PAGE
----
The British manufacturing downturn worsened in May, as output, new orders and employment all fell at faster rates amid headwinds of weak domestic and foreign market conditions and client de-stocking, survey results from S&P Global revealed Thursday.
The Chartered Institute of Procurement & Supply manufacturing Purchasing Managers’ Index, or PMI, dropped to a four-month low of 47.1 in May from 47.8 in March. The flash estimate was 46.9.
All of the PMI components namely output, new orders, employment, stocks of purchases and supplier lead times signaled a deterioration in operating performance, the survey said.
Production fell for the third straight month in May, linked to weaker new order intakes, component shortages and client de-stocking. The lower output levels were also impacted by the extra bank holiday.
The rate of fall in new orders was the fastest in four months, reflecting weaker demand from domestic and overseas clients.
New work intakes from the US and Europe were weaker due to rising international competition and customers switching to local suppliers to avoid post-Brexit trade and transportation issues.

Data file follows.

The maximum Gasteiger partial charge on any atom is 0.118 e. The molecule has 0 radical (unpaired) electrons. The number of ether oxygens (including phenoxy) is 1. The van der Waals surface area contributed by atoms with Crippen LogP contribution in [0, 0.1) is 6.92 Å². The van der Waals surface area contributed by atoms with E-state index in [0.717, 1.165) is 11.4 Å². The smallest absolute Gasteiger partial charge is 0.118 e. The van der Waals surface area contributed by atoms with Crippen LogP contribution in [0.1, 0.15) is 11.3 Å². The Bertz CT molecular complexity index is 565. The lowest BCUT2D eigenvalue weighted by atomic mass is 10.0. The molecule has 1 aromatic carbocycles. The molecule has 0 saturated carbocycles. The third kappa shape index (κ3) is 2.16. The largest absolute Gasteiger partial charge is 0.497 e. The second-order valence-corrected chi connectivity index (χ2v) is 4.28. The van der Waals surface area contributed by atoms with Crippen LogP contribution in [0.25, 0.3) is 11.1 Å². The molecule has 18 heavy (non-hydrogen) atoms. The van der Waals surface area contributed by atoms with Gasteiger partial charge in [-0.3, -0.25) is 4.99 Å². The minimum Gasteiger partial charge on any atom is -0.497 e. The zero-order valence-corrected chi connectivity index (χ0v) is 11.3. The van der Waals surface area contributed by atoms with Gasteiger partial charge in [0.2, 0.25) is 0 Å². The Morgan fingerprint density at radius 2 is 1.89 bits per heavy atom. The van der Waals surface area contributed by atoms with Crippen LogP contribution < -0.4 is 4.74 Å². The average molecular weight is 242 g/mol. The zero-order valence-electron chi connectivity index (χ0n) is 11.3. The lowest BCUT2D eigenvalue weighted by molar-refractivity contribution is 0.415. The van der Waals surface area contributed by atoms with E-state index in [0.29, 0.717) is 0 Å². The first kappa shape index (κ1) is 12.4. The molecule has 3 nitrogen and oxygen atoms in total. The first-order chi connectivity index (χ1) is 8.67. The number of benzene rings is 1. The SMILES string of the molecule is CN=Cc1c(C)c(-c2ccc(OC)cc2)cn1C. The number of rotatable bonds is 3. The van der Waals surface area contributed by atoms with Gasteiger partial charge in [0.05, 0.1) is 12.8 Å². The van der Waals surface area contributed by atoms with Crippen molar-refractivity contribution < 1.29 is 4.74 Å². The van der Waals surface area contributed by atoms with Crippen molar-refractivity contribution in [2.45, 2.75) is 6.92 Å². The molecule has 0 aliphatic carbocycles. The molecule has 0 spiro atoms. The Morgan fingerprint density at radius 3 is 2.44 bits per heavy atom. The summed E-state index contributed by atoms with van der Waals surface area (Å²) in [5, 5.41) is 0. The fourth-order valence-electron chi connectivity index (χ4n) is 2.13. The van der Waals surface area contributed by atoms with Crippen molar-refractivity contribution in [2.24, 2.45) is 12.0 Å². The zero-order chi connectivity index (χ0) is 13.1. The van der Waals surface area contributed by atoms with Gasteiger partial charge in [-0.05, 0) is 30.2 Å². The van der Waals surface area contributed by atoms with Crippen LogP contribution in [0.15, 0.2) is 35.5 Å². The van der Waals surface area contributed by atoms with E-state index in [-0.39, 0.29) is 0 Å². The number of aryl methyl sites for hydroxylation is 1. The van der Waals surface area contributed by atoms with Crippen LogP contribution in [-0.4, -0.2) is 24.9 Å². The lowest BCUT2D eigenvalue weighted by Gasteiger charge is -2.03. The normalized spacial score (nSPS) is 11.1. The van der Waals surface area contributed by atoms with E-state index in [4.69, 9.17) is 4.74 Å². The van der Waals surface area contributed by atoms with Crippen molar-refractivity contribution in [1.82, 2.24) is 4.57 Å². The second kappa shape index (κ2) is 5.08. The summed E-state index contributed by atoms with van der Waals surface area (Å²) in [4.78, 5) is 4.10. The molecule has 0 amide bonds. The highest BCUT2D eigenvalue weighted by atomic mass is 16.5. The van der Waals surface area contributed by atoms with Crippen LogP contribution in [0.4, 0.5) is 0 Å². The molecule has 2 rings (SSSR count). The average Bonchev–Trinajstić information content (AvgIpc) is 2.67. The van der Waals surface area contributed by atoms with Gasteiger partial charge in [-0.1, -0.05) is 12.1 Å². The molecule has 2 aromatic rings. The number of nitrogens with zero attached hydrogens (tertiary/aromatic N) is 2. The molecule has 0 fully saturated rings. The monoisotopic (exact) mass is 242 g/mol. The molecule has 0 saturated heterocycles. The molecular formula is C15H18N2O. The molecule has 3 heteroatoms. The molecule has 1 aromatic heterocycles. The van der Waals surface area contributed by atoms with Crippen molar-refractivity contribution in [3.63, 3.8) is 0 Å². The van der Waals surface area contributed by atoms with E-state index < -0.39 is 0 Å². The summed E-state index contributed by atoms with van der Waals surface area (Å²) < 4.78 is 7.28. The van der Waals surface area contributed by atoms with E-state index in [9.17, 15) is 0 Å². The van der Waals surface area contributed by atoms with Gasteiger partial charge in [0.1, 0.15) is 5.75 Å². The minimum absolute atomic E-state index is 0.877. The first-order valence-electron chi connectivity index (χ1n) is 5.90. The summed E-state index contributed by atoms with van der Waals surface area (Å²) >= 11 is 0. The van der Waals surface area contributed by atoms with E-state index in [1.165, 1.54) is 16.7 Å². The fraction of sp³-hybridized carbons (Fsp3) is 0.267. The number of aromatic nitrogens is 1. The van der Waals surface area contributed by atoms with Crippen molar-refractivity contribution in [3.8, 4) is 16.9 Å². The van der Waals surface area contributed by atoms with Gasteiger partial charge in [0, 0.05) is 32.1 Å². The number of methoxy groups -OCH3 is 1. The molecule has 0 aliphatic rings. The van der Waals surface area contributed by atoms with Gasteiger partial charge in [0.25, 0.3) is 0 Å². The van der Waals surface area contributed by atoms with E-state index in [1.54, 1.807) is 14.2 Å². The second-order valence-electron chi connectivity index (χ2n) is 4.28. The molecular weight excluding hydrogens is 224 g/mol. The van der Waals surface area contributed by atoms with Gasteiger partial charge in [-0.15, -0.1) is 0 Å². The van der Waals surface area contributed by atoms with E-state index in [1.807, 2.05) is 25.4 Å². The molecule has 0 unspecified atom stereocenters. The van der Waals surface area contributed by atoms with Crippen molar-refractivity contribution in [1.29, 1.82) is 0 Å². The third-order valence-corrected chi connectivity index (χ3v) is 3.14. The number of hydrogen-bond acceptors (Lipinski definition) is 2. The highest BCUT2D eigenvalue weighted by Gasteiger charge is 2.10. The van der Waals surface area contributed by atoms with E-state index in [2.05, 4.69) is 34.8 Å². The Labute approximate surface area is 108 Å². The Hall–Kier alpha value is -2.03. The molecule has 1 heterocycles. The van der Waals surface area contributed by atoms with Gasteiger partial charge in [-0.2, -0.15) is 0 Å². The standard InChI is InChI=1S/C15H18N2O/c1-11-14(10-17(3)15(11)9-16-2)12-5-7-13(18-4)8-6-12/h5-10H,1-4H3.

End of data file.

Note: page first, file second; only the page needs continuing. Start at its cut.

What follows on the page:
The survey revealed that UK manufacturing output and new orders declined primarily in the intermediate and investment goods sectors.
Manufacturing employment fell for the eighth successive month because of redundancies, non-replacement of leavers and over-staffing.
On a positive note, both cost pressures and supply chain issues eased in May. Firms linked this to better material availability and reduced logistical issues. Selling prices also increased at a slower pace.
Goods producers’ outlook remained positive in May amid positive clues of new product launches, hopes for a more conducive cost environment and a prospective market recovery.
“More interest rate rises increasing business costs and the pressure from stubborn inflation will continue to keep business owners awake at night,” John Glen, chief economist at CIPS, said.
“The threat of recession narrowly missed at the end of last year hasn’t passed entirely so businesses will be tightening their belts for lean times to come which could include more job shedding and reduced operations.”
Source: Read Full Article